So another issue, another issue with some good moments, another issue with some odd ones.

I always finish and seem more on the positive side than the negative. I guess I just like these characters and their interaction with each other. But I am never floored (although WF#0 came close but was a flashback to E2) and I wish I was. This book is below Supergirl in sales. I hope the Batman/Superman crossover gives it a boost.

Overall grade: B-


Count Drunkula said...

I don't read this title so series so my questions are sincere as much as they may seem rhetorical. Does the initial premise of this series still hold up?

I think team-up books like SUPERMAN/BATMAN have pretty short shelf lives of quality (even if they continue to sell). The original BIRDS OF PREY maintained because the book took on more of a family dynamic than team-up, especially when Gail Simone took over. One of the complaints about the current BoP book is there is no reason for the team to exist and we've never been told why Dinah assembled the team.

So is WORLD'S FINEST a team-up book? Or is it more of a sister/partnership book? Is there still a reason Power Girl and Huntress are together? Is there a reason they seem isolated from the rest of the heroes?

elknight20 said...

Anytime, Anj!

I, actually, like team-up books, but, it depends on how many are on the team, the "family dinamic" with the characters, as stated above, & if they/the characters bounce off each other.
B.O.P., Secret Six, The Authority, JSA...etc...

Even Peter David's (& Sterling Gates, for that matter) Supergirl was part of a team or two, LOSH for both..I think, YJ, for the former, TT for the later, but, I, also, like seeing the cast of characters, & how they interact with the main character, too.

Peter Daivd's Supergirl, keeps bringing back warm memories, for this one.

Anj said...

So is WORLD'S FINEST a team-up book? Or is it more of a sister/partnership book? Is there still a reason Power Girl and Huntress are together? Is there a reason they seem isolated from the rest of the heroes?

Sister/partner book. There definitely is reason for them to be together. As the 2 surviving legacy heroes from Earth 2 and best friends before Steppenwolf's attack, they should be together.

Don't know why they have remained hidden for 5 years outside of it being awkward to interact with E1's Trinity.

Anj said...

I, actually, like team-up books, but, it depends on how many are on the team, the "family dinamic" with the characters, as stated above, & if they/the characters bounce off each other.

Agree. When at it's prime, the Legion was a great family book, with the teammates interacting naturally, growing closer/apart, etc.

These 2 have an easy rapport with each other in the Helena/Karen moments. I think the tougher part has been adventures that work for both power sets.

Dave M said...

Lastly, we know it was done on Earth 2 (the inker Adrienne is 'gone'). So it wasn't in memoriam .

"Adrienne" is almost certainly a tribute to the omnipresent 80s DC comics colourist Adrienne Roy who passed away in 2010, her work and name graced much loved books such as the Wolfman/Perez Teen Titans run and Batman, but more relevantly also coloured some of the Huntress' earliest appearance in All-Star Comics and latterly her fondly remembered back-up strips in Wonder Woman commencing with issue #272. All written by Paul Levitz himself. The significance of the scene being that Roy herself was something of a noted fan of tattoos!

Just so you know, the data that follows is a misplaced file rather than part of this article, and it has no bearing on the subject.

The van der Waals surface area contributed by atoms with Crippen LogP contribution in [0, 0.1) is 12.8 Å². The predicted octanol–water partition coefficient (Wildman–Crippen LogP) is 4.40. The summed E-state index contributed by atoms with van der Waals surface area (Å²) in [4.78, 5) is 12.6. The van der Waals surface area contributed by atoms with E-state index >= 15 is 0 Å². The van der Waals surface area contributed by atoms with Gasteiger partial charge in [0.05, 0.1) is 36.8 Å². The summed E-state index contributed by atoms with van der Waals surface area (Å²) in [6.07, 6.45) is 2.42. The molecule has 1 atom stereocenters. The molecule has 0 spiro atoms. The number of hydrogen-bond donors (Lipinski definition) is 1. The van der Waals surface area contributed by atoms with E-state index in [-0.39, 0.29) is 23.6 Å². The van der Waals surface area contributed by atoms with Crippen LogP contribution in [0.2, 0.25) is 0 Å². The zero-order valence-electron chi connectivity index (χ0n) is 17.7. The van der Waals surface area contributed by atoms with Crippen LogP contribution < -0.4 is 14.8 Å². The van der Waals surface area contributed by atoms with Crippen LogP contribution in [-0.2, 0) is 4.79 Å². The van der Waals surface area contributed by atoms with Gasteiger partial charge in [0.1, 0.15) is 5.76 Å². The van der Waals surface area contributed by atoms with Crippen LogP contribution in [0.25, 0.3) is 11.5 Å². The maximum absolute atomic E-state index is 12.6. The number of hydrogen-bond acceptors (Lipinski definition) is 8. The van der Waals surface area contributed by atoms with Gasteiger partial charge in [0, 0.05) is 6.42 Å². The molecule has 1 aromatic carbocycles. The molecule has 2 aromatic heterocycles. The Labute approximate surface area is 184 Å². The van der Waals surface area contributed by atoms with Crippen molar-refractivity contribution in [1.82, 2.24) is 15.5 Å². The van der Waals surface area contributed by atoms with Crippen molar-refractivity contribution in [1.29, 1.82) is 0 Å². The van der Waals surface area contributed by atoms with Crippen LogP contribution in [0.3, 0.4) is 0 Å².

Helena is bidding farewell to "Anthony" (Tollin. Another of DCs most celebrated colourists and husband to Roy.)

As with your Legion of Super-Heroes reviews I share your thoughts about Worlds Finest too, I enjoy the characterisation for the most part but the lack of any real direction or purpose is really starting to sink the book. With Batman/Superman now joined by Superman/Wonder Woman the pressure has to be on to both rival the action and scope in those books and get a stable artist in place. It's worrying how this book is starting to mirror what happened to Levitz' Legion, but with two modernday characters like Power Girl and Huntress this should be a completely different (and easier) series to write than that was.
If I can enjoy and look forward to a Superman/Batman book and the new Superman/Wonder Woman book, it surely can't be too much to ask for a Worlds Finest that matches the energy and content in these two new series...

Diane Darcy said...

Great review Anj! I'll be perfectly honest here and say I haven't felt Levitz has gotten the characters' voices right since (literally) the first story arc. I largely attribute that to Levitz' preoccupancy with reinforcing clich├ęs and stereotypes about young women as opposed to giving these two characters actual personalities that make sense for their backgrounds. Considering that they've both been better written in the past makes the current creative choices Levitz is making incredibly regressive for both characters, which is a huge disservice to them both in my opinion.

On the topic of Helena's tattoo, I'm glad I wasn't the only one who thought that her comment on Adrienne being 'gone' (along with 'everyone' else) was possibly hinting at the ink job having taken place on Earth-2. If that is indeed the case, it's not a logical development for several reasons:

1. She was under 18 when she was last living on Earth-2, which leads to

2. She was not old enough to get one on her own without her parents' permission, leading to

3. There is no way either Bruce or Selina would have approved of her getting one, and even less so with Helena wanting to get a tattoo that gives away her parents' identities.

4. Even if she sneaked by with a fake ID, there's a very good chance her parents would have found out she got one eventually, and probably would have taken her to get it removed.

5. Continuity-wise, if she had always had it, we would have already seen it (at least partially) in the Huntress miniseries where she was in a bikini and wearing a skirt that hanged below the waist-line.

It would have honestly made much more sense to establish that she got the tattoo sometime after she arrived to the mainstream universe as an hommage to both her mother and father. She would have also been able to get it without the burden of needing mum and dad's permission to get one. It was also easier for her to make fake IDs on Earth-1 where she technically doesn't exist in the first place.

If this wasn't a nod to Adrienne Roy as Dave M suggested (good catch, btw Dave!), I would call this a lack of attention to detail on Levitz' part. (Something he has done consistently as well, which has left the series with MANY loose ends).

Anonymous said...

When the most powerful woman in the DC Universe looks like a crack whore, you know you have the wrong artist on the book.